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Theresa May faces Brexit showdown in Commons on 11 December as anger grows over deal

Emilio Casalicchio

4 min read

Theresa May will face a Commons showdown on 11 December when MPs finally get to vote on her controversial Brexit deal.

The agreement signed off by EU leaders yesterday will come before the House for a so-called 'meaningful vote' in the first half of next month, but is all-but certain to be voted down.

Mrs May said parliamentarians would get the chance to "deliver on the vote of the British people" after five days of debate on her plans.

But MPs again lined up to savage her deal today in another tense Commons debate for the Prime Minister.

Tory backbenchers said it was "dead as a dodo" and a "huge gamble" for the country, while Labour leader Jeremy Corbyn said it amounted to an “act of national self-harm”.

Critics - including around 90 MPs on the Tory benches and their confidence and supply partners in the DUP - are especially angry about the so-called ‘backstop’ proposal to keep the Northern Irish border open.

Mark Francois, who serves as deputy chair of the anti-EU European Research Group of Conservative MPs, savaged the plan during the hostile Commons debate.

“This will never get through. And even if it did - which it won’t - the DUP on who we rely on a majority has said they would then review the confidence and supply agreement,” he said.

“So it’s as dead as a dodo. Prime Minister I plead with you… the House of Commons has never ever surrendered to anybody and it won’t start now.”

Mr Francois highlighted Spain's demands over Gibraltar and France's insistence on access to UK fisheries to argue the UK would end up caving in to further EU pressure.

Former Cabinet minister Sir Michael Fallon, who is usually loyal to the Prime Minister, said the Brexit plan was a “huge gamble” since it involved “surrendering” a say over EU rules and would not guarantee frictionless trade.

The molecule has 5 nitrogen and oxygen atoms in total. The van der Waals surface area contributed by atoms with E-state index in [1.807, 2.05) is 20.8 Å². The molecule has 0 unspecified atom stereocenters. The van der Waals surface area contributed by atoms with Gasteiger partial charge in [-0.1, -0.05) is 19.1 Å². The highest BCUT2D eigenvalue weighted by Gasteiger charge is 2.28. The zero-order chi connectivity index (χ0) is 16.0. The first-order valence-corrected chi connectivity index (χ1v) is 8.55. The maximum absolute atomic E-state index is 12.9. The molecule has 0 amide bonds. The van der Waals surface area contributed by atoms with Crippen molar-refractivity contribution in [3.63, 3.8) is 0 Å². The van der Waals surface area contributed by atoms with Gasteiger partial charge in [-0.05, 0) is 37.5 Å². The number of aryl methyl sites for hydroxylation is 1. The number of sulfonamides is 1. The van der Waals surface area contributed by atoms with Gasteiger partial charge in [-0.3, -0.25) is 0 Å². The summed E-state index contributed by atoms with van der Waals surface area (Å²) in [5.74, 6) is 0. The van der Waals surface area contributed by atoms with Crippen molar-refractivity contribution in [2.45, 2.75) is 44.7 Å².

Boris Johnson - who quit the Cabinet in protest at the Brexit plans put forward by the PM - congratulated Mrs May on her admission that her deal was “unsatisfactory,” adding: “I must say I think that’s a bit of an understatement.”

Meanwhile, former Tory leader Iain Duncan Smith said the UK would end up agreeing to “almost anything” to keep the Northern Irish border open in the event of a no-deal Brexit.

And in a further blow for the Prime Minister, Tory MP Andrew Lewer wrote in a blog that the deal amounted to a “non-Brexit” and revealed he had submitted a letter of no confidence in the Prime Minister.


Labour leader Mr Corbyn told the Commons: “It is not in the national interest for the Prime Minister to plough on when it is clear this deal does not have the support of either side of this House or the country as a whole.

“Ploughing on is not stoic - it is an act of national self-harm.”

But Mrs May said: There is a choice which MPs will have to make. We can back this deal, deliver on the vote of the referendum and move on to building a brighter future of opportunity and prosperity for all our people.

"Or this House can choose to reject this deal and go back to square one … It would open the door to more division and more uncertainty, with all the risks that will entail."

A spokesman for the Prime Minister said she was still confident that MPs would back her deal in parliament. Mrs May later confirmed that the vote would take place on 11 December.

She said she was "looking ahead" to the date "when this House will be faced with the decision as to whether or not it wishes to deliver on the vote of the British people with a deal, that not only delivers that vote but also protects their jobs".


The backstop plan could see the whole of the UK stay in a customs union with the bloc if no future trade deal is agreed by the end of the transition period in December 2020.

It would also see Northern Ireland - and not the rest of the UK - continue to respect some single market rules, which critics argue would create a new border down the Irish Sea and jeopardise the Union.

But the PM has insisted the backstop is unlikely to be required as the Brexit transition period could be extended instead, and has noted that any backstop would be time limited.

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